Seconal sodium 15 mg | Good Quality

$240.00

Seconal sodium medication is used to calm you just before surgery. Secobarbital belongs to a class of drugs known as barbiturate hypnotics. It works by affecting certain parts of the brain to calm you.Older adults should discuss the risks and benefits of this medication with their doctor or pharmacist, as well as other effective and possibly safer treatments.

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Description

Seconal sodium 15 mg medication is used to calm you just before surgery. Secobarbital belongs to a class of drugs known as barbiturate hypnotics. It works by affecting certain parts of the brain to calm you.Older adults should discuss the risks and benefits of this medication with their doctor or pharmacist, as well as other effective and possibly safer treatments.

How to use Seconal Capsule

Read the Medication Guide provided by your pharmacist before you start taking secobarbital and each time you get a refill. If you have any questions, consult your doctor or pharmacist. Seconal sodium 15 mg.

Take this medication by mouth on an empty stomach as directed by your doctor before surgery.

Dosage is based on your medical condition and response to treatment.

Do not take more of this medication than prescribed. Doing so may increase side effects.

If you suddenly stop using this medication, you may have withdrawal symptoms (such as anxiety, vivid dreams, shaking hands/fingers, twitchingtrouble sleeping). Withdrawal from secobarbital can be severe and include hallucinationsseizures and (rarely) death. To help prevent withdrawal, your doctor may lower your dose slowly. Withdrawal is more likely if you have used secobarbital for a long time or in high doses. Tell your doctor or pharmacist right away if you have withdrawal. Seconal sodium 15 mg.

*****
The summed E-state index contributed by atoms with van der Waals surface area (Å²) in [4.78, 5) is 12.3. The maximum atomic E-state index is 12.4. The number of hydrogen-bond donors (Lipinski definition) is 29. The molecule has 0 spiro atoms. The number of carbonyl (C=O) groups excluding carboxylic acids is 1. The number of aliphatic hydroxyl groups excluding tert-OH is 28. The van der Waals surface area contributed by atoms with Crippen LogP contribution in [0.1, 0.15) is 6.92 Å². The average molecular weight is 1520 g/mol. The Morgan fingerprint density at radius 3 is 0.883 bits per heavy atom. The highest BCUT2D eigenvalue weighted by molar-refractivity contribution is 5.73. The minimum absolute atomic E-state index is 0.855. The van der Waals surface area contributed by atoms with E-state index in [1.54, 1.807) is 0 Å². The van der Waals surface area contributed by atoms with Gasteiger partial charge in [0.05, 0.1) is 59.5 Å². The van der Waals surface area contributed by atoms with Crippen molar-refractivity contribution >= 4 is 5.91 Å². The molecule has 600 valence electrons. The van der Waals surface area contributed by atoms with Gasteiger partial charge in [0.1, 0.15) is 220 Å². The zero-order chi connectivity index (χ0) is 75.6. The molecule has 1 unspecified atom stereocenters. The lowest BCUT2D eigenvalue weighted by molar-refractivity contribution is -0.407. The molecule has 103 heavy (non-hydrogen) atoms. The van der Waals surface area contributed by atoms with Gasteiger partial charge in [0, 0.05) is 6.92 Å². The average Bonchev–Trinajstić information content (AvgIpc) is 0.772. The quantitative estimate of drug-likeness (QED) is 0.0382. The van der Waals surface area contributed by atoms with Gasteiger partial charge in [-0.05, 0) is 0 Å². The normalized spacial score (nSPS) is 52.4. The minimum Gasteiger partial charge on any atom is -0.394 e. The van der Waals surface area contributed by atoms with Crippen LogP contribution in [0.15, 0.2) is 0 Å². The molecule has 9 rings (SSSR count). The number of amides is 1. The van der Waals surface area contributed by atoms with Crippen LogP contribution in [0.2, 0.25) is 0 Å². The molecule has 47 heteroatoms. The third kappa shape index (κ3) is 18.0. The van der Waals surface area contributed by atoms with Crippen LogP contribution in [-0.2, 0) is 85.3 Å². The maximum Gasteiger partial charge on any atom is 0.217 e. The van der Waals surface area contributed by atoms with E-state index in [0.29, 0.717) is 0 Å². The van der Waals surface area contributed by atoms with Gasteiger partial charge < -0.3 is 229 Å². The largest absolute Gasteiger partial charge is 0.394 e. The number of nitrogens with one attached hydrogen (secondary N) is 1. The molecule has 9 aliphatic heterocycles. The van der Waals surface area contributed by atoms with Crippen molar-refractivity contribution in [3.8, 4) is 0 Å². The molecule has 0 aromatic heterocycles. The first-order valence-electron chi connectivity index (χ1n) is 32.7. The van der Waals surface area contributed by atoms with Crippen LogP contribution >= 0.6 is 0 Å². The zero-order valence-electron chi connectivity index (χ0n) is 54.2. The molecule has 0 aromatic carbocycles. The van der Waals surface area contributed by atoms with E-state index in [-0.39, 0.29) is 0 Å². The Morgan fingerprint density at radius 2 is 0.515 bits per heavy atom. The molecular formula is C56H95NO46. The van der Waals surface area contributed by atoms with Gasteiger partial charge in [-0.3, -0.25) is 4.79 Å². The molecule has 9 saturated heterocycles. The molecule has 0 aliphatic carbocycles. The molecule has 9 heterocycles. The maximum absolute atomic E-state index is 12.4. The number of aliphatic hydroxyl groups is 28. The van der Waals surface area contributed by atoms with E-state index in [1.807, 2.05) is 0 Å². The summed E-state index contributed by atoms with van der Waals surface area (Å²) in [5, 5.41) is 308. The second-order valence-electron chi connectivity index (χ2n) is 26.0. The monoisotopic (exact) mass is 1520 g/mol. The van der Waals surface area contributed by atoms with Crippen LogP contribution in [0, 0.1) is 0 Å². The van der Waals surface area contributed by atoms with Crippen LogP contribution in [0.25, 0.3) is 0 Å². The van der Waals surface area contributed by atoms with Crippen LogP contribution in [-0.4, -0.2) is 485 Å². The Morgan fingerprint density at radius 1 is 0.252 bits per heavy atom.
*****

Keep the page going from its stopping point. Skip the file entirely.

Though it helps many people, this medication may sometimes cause addiction. This risk may be higher if you have a substance use disorder (such as overuse of or addiction to drugs/alcohol). Take this medication exactly as prescribed to lower the risk of addiction. Ask your doctor or pharmacist for more details. Seconal sodium 15 mg.

Seconal Sodium Description

The barbiturates are nonselective central nervous system (CNS) depressants that are primarily used as sedative hypnotics. In subhypnotic doses, they are also used as anticonvulsants. The barbiturates and their sodium salts are subject to control under the Federal Controlled Substances Act. Seconal sodium 15 mg.

Seconal Sodium® (Secobarbital Sodium Capsules, USP) is a barbituric acid derivative and occurs as a white, odorless, bitter powder that is very soluble in water, soluble in alcohol, and practically insoluble in ether. Chemically, the drug is sodium 5-allyl-5-(1-methylbutyl) barbiturate, with the molecular formula C 1217N2NaO3. Its molecular weight is 260.27. The structural formula is as follows:

Each capsule contains 100 mg (0.38 mmol) of secobarbital sodium. It also contains dimethicone, FD&C Red No. 3, FD&C Yellow No. 10, gelatin, magnesium stearate, pregelatinized starch, and titanium dioxide. Seconal sodium 15 mg.